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The Wooden Bowl

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  • marksedrak
    The Wooden Bowl ~Author Unknown~ ================ A frail old man went to live with his son, daughter-in-law, and four-year old grandson. The old man s hands
    Message 1 of 1 , Oct 27, 2004
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      The Wooden Bowl
      ~Author Unknown~

      A frail old man went to live with his son, daughter-in-law, and
      four-year old grandson. The old man's hands trembled, his eyesight
      was blurred, and his step faltered.

      The family ate together at the table but the elderly grandfather's
      shaky hands and failing sight made eating difficult. Peas rolled off
      his spoon onto the floor.

      When he grasped the glass, milk spilled on the tablecloth. The son and
      daughter-in-law became irritated with the mess.

      "We must do something about Grandfather," said the son. "I've had
      enough of his spilled milk, noisy eating, and food on the floor." So
      the husband and wife set a small table in the corner.

      There, Grandfather ate alone while the rest of the family enjoyed
      dinner. Since Grandfather had broken a dish or two, his food was
      served in a wooden bowl.

      When the family glanced in Grandfather's direction sometimes he had a
      tear in his eye as he sat alone. Still, the only words the couple had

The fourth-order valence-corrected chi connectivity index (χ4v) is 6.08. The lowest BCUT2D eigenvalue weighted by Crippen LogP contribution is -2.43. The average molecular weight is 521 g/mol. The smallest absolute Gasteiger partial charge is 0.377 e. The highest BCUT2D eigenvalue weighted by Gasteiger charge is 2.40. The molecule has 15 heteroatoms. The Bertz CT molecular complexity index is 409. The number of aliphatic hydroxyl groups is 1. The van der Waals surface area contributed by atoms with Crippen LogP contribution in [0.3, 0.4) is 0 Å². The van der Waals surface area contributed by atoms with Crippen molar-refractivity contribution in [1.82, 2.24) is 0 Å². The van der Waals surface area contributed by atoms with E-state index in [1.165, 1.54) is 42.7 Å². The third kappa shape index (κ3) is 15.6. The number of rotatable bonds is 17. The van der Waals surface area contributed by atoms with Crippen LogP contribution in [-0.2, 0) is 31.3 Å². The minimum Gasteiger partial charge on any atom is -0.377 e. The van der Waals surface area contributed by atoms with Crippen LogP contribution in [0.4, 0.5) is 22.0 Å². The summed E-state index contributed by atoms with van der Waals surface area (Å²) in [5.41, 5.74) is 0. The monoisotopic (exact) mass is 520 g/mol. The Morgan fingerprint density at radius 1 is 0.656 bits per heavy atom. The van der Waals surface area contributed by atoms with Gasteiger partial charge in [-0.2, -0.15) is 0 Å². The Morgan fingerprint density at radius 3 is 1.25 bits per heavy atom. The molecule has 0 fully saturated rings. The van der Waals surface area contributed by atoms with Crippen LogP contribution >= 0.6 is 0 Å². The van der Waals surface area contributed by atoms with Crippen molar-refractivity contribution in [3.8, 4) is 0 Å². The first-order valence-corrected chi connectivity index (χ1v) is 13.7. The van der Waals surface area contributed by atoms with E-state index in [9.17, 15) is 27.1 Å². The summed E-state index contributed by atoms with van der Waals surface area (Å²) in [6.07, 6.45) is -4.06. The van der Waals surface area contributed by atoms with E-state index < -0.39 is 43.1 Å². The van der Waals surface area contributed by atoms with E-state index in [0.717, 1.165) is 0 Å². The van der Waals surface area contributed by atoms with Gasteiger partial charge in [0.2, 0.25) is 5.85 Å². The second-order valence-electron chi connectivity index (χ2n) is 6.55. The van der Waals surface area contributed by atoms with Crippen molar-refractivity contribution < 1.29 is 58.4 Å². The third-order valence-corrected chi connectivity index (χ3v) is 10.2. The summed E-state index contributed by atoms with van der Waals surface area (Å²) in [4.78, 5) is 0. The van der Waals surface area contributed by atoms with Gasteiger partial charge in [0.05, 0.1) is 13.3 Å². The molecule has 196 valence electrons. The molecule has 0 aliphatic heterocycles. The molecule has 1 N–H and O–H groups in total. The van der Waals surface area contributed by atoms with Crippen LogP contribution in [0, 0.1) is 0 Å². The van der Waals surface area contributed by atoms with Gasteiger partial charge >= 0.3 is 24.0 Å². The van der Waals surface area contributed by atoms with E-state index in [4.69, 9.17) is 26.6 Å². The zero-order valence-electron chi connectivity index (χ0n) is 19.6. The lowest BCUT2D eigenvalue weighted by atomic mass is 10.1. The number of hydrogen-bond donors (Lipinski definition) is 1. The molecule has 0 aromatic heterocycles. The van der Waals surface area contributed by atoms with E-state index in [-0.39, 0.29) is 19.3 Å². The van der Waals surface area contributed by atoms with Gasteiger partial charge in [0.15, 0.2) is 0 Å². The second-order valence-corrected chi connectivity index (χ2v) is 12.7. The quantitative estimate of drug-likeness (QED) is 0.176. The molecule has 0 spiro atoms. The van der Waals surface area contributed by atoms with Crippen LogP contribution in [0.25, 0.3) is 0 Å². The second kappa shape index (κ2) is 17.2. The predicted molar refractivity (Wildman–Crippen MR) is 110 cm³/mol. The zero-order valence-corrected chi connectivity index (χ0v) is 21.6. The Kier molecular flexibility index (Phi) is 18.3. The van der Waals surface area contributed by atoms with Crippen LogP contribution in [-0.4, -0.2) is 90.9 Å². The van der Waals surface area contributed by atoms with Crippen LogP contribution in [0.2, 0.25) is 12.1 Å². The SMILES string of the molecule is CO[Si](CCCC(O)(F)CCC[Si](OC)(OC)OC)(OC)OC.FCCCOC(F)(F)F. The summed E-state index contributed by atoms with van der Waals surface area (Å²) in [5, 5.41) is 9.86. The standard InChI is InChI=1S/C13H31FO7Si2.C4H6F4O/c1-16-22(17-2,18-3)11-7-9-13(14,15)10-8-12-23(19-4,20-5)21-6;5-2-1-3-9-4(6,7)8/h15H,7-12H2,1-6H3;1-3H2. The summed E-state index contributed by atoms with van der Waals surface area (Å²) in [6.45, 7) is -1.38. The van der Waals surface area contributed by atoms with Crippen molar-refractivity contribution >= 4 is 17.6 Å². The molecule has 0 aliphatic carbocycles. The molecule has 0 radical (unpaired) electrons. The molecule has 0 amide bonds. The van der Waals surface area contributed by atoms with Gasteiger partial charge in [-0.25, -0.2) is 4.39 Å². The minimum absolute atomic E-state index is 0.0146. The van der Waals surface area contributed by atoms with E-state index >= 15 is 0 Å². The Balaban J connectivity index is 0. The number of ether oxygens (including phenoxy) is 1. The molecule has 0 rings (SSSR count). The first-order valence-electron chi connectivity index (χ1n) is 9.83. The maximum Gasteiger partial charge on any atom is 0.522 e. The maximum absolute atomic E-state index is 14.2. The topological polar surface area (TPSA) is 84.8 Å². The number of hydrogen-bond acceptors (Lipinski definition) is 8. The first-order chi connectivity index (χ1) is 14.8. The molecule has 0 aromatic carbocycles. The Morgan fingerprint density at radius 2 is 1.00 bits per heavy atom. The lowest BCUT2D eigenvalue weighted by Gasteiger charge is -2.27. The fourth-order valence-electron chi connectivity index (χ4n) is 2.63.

for him were sharp admonitions when he dropped a fork or spilled food.

      The four-year-old watched it all in silence.

      One evening before supper, the father noticed his son playing with
      wood scraps on the floor.

      He asked the child sweetly, "What are you making?"

      Just as sweetly, the boy responded,

      "Oh, I am making a little bowl for you and Mama to eat your food when
      I grow up."

      The four-year-old smiled and went back to work.

      The words so struck the parents that they were speechless.

      Then tears started to stream down their cheeks.

      Though no word was spoken, both knew what must be done.

      That evening the husband took Grandfather's hand and gently led him
      back to the family table. For the remainder of his days, he ate every
      meal with the family. And for some reason, neither husband nor wife
      seemed to care any longer when a fork was dropped, milk spilled, or
      the tablecloth soiled.

      Children are remarkably perceptive.

      Their eyes ever observe, their ears ever listen, and their minds ever
      process the messages they absorb.

      If they see us patiently provide a happy home atmosphere, they will
      imitate that attitude for the rest of their lives.

      The wise parent realizes that every day the building blocks are being
      laid for the child's future.

      Let's be wise builders and role models.
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